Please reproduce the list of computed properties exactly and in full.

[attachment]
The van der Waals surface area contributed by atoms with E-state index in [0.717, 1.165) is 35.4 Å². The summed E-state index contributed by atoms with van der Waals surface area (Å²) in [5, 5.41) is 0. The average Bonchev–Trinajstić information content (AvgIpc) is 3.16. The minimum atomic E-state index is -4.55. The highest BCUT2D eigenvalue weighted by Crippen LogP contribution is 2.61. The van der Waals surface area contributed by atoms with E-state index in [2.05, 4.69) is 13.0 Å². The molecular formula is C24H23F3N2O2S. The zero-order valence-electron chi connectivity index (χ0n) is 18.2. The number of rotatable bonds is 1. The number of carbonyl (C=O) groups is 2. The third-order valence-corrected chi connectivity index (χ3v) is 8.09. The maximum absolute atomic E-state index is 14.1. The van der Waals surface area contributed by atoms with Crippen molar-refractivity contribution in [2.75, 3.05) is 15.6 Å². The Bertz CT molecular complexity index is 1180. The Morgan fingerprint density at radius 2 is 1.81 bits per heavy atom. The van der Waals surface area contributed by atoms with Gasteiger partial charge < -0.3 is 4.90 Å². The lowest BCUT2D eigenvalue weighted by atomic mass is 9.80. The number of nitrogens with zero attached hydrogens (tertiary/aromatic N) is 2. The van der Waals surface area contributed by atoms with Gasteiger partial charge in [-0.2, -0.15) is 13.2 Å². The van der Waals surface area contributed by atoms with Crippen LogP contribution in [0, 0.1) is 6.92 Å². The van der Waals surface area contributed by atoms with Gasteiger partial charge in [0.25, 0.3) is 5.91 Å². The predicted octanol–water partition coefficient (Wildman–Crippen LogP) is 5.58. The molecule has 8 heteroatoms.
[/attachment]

The van der Waals surface area contributed by atoms with E-state index in [0.717, 1.165) is 35.4 Å². The summed E-state index contributed by atoms with van der Waals surface area (Å²) in [5, 5.41) is 0. The average Bonchev–Trinajstić information content (AvgIpc) is 3.16. The minimum atomic E-state index is -4.55. The highest BCUT2D eigenvalue weighted by Crippen LogP contribution is 2.61. The van der Waals surface area contributed by atoms with E-state index in [2.05, 4.69) is 13.0 Å². The molecular formula is C24H23F3N2O2S. The zero-order valence-electron chi connectivity index (χ0n) is 18.2. The number of rotatable bonds is 1. The number of carbonyl (C=O) groups is 2. The third-order valence-corrected chi connectivity index (χ3v) is 8.09. The maximum absolute atomic E-state index is 14.1. The van der Waals surface area contributed by atoms with Crippen molar-refractivity contribution in [2.75, 3.05) is 15.6 Å². The Bertz CT molecular complexity index is 1180. The Morgan fingerprint density at radius 2 is 1.81 bits per heavy atom. The van der Waals surface area contributed by atoms with Gasteiger partial charge < -0.3 is 4.90 Å². The lowest BCUT2D eigenvalue weighted by atomic mass is 9.80. The number of nitrogens with zero attached hydrogens (tertiary/aromatic N) is 2. The van der Waals surface area contributed by atoms with Gasteiger partial charge in [-0.2, -0.15) is 13.2 Å². The van der Waals surface area contributed by atoms with Crippen LogP contribution in [0, 0.1) is 6.92 Å². The van der Waals surface area contributed by atoms with Gasteiger partial charge in [0.25, 0.3) is 5.91 Å². The predicted octanol–water partition coefficient (Wildman–Crippen LogP) is 5.58. The molecule has 8 heteroatoms.